Singapore and China have undergone discussions into the multilateral bolstering of cross-border Renminbi (RMB) flows as well as a renewed commitment on capital market linkage between the two countries following the visit of China’s President Xi Jinping to Singapore, according to a Monetary Authority of Singapore (MAS) statement.
The visit centered around the coalescence of three integral initiatives, all of which focused on the expansion of channels for cross-border RMB – overall, the goal of these talks was to foster use of the RMB outside mainland China.
Moreover, the joint cross-border channels are also designed to fortify RMB activities in Singapore, whilst providing financing solutions for Chinese corporates that help achieve more connectivity between both Singapore and China.
This includes an extension of cross-border RMB policies relegated to Suzhou and Tianjin 1. More specifically, this entails the usability of bond markets, with respect to the RMB. Singapore-based banks will be able to lend RMB to firms in Chongqing, while Chongqing-based companies may issue RMB bonds in parallel in Singapore.
Furthermore, Singapore will also amend its quota, as stipulated under the RMB Qualified Foreign Institutional Investor (RQFII) scheme. This quota will be doubled from RMB 50 billion to RMB 100 billion, which follows after a strong interest from Singapore-based asset managers and investors who have demonstrated an intent to invest in China.
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This is important because a larger quota for Singapore-based asset managers will allow for a more comprehensive spectrum of RMB fund products that will ultimately bring greater liquidity to China’s capital markets.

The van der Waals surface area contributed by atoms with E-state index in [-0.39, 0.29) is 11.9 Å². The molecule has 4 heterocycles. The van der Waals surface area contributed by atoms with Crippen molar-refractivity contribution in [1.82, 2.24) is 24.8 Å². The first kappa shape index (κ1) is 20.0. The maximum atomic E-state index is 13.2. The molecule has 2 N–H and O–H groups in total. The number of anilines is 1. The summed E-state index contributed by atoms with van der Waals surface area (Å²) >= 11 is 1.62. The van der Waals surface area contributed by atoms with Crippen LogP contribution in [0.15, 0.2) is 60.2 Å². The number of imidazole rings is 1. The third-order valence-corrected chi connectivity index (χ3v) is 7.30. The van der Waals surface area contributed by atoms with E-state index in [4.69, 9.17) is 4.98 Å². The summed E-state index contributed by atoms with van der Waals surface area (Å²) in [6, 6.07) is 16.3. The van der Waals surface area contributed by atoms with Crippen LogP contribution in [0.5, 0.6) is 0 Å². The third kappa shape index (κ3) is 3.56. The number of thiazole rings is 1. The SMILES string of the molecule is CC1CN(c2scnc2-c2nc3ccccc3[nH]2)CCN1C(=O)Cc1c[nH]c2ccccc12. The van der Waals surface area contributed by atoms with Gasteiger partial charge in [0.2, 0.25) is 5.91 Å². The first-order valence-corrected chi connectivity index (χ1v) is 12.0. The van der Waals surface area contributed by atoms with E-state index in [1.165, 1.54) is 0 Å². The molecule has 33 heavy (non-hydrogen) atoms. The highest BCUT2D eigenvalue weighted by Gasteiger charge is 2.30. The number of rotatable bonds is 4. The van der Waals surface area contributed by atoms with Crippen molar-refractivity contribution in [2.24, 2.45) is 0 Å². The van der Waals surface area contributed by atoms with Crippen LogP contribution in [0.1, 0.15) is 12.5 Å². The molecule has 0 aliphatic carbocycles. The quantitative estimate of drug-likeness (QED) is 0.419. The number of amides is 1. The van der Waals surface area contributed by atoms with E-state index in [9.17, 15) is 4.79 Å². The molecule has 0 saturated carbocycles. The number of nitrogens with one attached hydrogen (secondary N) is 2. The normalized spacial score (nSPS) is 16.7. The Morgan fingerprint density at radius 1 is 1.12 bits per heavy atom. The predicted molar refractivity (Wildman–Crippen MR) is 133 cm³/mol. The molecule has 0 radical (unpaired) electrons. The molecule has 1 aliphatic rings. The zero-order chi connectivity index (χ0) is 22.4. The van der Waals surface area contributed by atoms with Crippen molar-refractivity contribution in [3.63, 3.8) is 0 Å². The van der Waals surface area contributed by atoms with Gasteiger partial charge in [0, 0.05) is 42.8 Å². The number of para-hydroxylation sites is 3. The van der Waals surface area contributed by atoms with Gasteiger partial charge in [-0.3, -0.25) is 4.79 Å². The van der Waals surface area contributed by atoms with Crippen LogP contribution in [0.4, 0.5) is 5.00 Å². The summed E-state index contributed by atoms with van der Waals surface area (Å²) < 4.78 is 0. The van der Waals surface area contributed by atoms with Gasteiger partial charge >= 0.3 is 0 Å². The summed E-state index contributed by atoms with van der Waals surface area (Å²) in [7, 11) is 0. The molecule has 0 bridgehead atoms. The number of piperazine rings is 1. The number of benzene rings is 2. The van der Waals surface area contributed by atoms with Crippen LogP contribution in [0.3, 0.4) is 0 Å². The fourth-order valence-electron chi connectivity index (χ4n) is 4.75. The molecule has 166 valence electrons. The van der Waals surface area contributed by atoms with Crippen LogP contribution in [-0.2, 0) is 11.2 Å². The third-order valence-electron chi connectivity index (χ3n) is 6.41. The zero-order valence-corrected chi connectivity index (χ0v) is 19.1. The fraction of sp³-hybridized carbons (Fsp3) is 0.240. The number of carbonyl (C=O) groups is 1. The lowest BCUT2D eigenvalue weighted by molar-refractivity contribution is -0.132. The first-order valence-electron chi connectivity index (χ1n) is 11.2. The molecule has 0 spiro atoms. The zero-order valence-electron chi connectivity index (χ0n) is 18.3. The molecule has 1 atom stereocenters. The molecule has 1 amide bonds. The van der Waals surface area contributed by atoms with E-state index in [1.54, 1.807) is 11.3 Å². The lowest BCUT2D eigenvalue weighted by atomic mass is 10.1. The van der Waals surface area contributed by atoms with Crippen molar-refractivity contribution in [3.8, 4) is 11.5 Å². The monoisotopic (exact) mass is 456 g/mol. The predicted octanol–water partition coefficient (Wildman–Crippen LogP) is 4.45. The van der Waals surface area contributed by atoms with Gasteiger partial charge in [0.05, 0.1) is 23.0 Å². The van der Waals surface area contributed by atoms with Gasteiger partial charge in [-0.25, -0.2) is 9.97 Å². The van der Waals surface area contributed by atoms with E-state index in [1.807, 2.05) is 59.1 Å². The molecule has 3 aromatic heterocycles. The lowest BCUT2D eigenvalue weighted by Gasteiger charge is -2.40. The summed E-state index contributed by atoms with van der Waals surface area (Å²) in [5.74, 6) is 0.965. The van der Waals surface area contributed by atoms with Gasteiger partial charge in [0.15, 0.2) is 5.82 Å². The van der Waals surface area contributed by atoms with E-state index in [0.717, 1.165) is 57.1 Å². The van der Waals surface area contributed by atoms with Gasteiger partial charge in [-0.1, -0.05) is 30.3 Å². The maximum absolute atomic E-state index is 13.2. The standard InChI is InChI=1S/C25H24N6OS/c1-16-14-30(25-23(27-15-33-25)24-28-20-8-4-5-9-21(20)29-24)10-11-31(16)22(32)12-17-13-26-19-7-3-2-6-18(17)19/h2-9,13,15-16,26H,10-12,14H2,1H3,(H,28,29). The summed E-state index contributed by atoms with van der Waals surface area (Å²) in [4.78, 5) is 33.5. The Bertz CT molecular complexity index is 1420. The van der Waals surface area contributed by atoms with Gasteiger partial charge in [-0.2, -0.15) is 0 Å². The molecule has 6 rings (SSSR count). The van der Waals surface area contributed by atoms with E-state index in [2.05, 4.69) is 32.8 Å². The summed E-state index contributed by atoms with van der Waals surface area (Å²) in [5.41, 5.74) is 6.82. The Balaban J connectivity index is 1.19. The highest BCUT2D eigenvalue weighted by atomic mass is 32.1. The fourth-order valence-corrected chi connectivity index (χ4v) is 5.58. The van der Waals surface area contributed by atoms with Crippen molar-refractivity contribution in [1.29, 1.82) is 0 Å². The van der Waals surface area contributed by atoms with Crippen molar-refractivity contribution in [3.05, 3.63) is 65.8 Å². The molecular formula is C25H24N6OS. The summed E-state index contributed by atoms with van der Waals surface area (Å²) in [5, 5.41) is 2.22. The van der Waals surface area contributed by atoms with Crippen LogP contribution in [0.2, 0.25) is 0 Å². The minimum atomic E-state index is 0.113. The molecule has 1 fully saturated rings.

Finally, MAS and the People’s Bank of China also have to renew and expand a bilateral currency swap arrangement (BCSA), originally established between the two central banks back in 2013 – the agreement was due to expire in Q1 2016, necessitating a renewal.
According to MAS Managing Director, Ravi Menon, in a recent statement on the commitments, “Singapore and China have achieved remarkable success in RMB co-operation thus far. It has benefitted our financial centre while supporting the gradual and orderly internationalisation of the RMB.”
“In the next phase of our financial co-operation with China, we hope to replicate in the area of capital market development the success we have had in building the RMB ecosystem. There is great scope for China to tap on Singapore’s strong institutional investor base and established derivatives markets to facilitate the development of their own capital markets. There are also significant opportunities for exchanges from both sides to collaborate in a mutually beneficial way,” Menon added.
The RMB also faces an upcoming test when the International Monetary Fund (IMF) weighs if the Chinese currency is going to be added to its benchmark currency basket. Last month, a report portended that discussions between the country and IMF could likely decide the currency’s membership in November following several concerted attempts at pushing the RMB’s adoption earlier this year.